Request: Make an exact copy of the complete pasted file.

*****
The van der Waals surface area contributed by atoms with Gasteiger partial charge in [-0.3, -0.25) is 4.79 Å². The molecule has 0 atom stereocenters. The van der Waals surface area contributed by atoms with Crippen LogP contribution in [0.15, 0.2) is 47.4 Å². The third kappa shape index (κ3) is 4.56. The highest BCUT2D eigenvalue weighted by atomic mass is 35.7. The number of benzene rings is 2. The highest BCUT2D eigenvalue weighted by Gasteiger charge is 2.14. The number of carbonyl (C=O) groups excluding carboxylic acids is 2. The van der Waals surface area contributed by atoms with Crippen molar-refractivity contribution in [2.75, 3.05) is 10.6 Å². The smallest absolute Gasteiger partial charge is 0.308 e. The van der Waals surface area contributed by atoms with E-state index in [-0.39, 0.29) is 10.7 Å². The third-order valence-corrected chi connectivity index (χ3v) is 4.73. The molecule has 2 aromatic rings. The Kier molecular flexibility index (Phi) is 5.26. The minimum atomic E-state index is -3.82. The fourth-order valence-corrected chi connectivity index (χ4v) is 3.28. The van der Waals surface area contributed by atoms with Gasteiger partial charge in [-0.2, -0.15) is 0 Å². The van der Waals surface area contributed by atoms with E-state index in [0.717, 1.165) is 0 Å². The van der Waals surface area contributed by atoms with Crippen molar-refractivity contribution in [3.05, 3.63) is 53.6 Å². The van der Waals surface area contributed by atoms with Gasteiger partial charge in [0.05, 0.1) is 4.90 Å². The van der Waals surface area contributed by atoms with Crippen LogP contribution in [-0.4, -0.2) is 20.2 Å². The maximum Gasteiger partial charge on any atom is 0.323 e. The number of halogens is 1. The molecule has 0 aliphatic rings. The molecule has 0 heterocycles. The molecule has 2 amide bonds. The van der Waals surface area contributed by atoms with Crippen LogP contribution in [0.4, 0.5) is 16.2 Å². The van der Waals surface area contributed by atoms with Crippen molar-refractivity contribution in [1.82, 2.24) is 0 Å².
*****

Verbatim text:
The van der Waals surface area contributed by atoms with Gasteiger partial charge in [-0.3, -0.25) is 4.79 Å². The molecule has 0 atom stereocenters. The van der Waals surface area contributed by atoms with Crippen LogP contribution in [0.15, 0.2) is 47.4 Å². The third kappa shape index (κ3) is 4.56. The highest BCUT2D eigenvalue weighted by atomic mass is 35.7. The number of benzene rings is 2. The highest BCUT2D eigenvalue weighted by Gasteiger charge is 2.14. The number of carbonyl (C=O) groups excluding carboxylic acids is 2. The van der Waals surface area contributed by atoms with Crippen molar-refractivity contribution in [2.75, 3.05) is 10.6 Å². The smallest absolute Gasteiger partial charge is 0.308 e. The van der Waals surface area contributed by atoms with E-state index in [-0.39, 0.29) is 10.7 Å². The third-order valence-corrected chi connectivity index (χ3v) is 4.73. The molecule has 2 aromatic rings. The Kier molecular flexibility index (Phi) is 5.26. The minimum atomic E-state index is -3.82. The fourth-order valence-corrected chi connectivity index (χ4v) is 3.28. The van der Waals surface area contributed by atoms with Gasteiger partial charge in [-0.2, -0.15) is 0 Å². The van der Waals surface area contributed by atoms with E-state index in [0.717, 1.165) is 0 Å². The van der Waals surface area contributed by atoms with Crippen molar-refractivity contribution in [3.05, 3.63) is 53.6 Å². The van der Waals surface area contributed by atoms with Gasteiger partial charge in [0.05, 0.1) is 4.90 Å². The van der Waals surface area contributed by atoms with Crippen LogP contribution in [-0.4, -0.2) is 20.2 Å². The maximum Gasteiger partial charge on any atom is 0.323 e. The number of halogens is 1. The molecule has 0 aliphatic rings. The molecule has 0 heterocycles. The molecule has 2 amide bonds. The van der Waals surface area contributed by atoms with Crippen LogP contribution in [0.4, 0.5) is 16.2 Å². The van der Waals surface area contributed by atoms with Crippen molar-refractivity contribution in [1.82, 2.24) is 0 Å².